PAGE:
It is also possible to perform sofisticated pharmacokinetic studies with the catheter e.g. regarding bile excretion of drugs or extent and physico-chemical characteristics of intestinal drug absorption.

Yet another potential application for the new catheter is its use in local therapy. An isolated segment of the Intestine is then treated with a substance without risking that other parts of the intestine will be affected.

The characteristics and features of the appended claims are incorporated in the scope of this invention described in the specification.

Claims

1. Catheter for intestinal aspiration, perfusion and provocation, comprising a tube (2) of flexible material, provided with several lumens (3, 4, 5, 6, 7, 8) and holes (17,
18, 19, 20) extending through the wall of the tube into thereto belonging lumen, at least two inflatable balloons (9,
10) for sealing of a closed test segment therebetween, a releasable wire (12) and a weight in the tip (11) of the catheter, c h a r a c t e r i z e d in that the catheter is formed for insertion without surgery in such a way that the catheter is at least 160 cm long and has a diameter of 4-7 mm, in that the catheter comprises at least four lumens (3, 4, 5,
6, 7, 8) for transport of for example irrigation fluids, air or marker solution, in that the holes (17, 18, 19, 20) are situated at the balloons ('9, 10), at, proximally and distally of the test segment. and each communicate with a respective lumen, in that the distal balloon (9) is placed at least 10 cm from the tip (11) of the catheter and approx. 10 cm from the proximal balloon (10), in that the wire (12) is releasably placed in one of the central lumens (4) to facilitate the insertion of the catheter in the intestine, and in that the tip (11) of the catheter is provided with several plates of heavy material, e.g. tungsten, to increase its weight and further facilitate the insertion of the catheter.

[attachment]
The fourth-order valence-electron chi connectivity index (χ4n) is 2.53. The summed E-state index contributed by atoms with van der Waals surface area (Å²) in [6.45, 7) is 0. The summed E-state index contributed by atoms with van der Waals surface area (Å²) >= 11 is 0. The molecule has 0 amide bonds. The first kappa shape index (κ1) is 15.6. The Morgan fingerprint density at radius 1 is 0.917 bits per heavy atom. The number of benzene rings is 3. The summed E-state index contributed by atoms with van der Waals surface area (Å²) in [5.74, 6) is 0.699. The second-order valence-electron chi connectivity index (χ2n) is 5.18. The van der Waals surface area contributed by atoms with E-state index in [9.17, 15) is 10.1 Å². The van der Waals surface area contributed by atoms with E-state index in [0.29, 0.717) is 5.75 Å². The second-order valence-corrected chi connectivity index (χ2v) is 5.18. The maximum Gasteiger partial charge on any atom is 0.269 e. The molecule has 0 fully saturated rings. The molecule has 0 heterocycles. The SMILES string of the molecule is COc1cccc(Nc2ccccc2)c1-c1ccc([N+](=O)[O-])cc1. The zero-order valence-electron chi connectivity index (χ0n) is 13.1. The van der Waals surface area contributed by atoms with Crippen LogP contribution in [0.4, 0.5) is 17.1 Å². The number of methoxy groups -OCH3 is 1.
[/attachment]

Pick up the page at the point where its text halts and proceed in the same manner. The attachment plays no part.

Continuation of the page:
2. Catheter according to claim 1, c h a r a c t e r i z e d in that irrigation fluid, which if desirable contains provocative agents, is added to the test segment in a lumen (3) through a thereto belonging hole (17) and drained in another lumen (4) through a thereto belonging hole (18).
3. Catheter according to claim 1 or 2, c h a r a c t e ¬ r i z e in that holes (19, 20), which communicate with lumens (5) and (8) respectively, are arranged in the catheter on suitable spots for providing of specific marker solutions by which leakage can be indicated by assaying the liquids in the system.
4. Catheter according to claims 1-3, c h a r a c t e r i ¬ z e d in that the pressure of the balloons (9, 10) should be well under 75-80 mm Hg.
5. Catheter according to claims 1-4, c h a r a c t e r i ¬ z e d In that the tube (2) is mould injected from e.g. PVC- plastic, and in that the balloons (9, 10) are made of silicon, latex or polyurethane.
6. Catheter according to claims 1-5, c h a r a c t e r i ¬ z e d in-that the catheter (1) is provided with an X-ray marker (21) across its total length and with specific X-ray markers (24) at the test segment, and in that the tip (11) of the catheter is provided with 15-20 plates of tungsten, which after the three most distally situated plates are interrupted by a plastic plug (16) for facilitating the localization of the tip (11) of the catheter.
7. Catheter according to claims 1-6, c h a r a c t e r i ¬ z e d in that the lumen (3) comprised in the tube (2) is closed with a plastic plu'g (15) distally of the hole (17) to avoid sump effect in the lumen (3) which leads material into the intestine.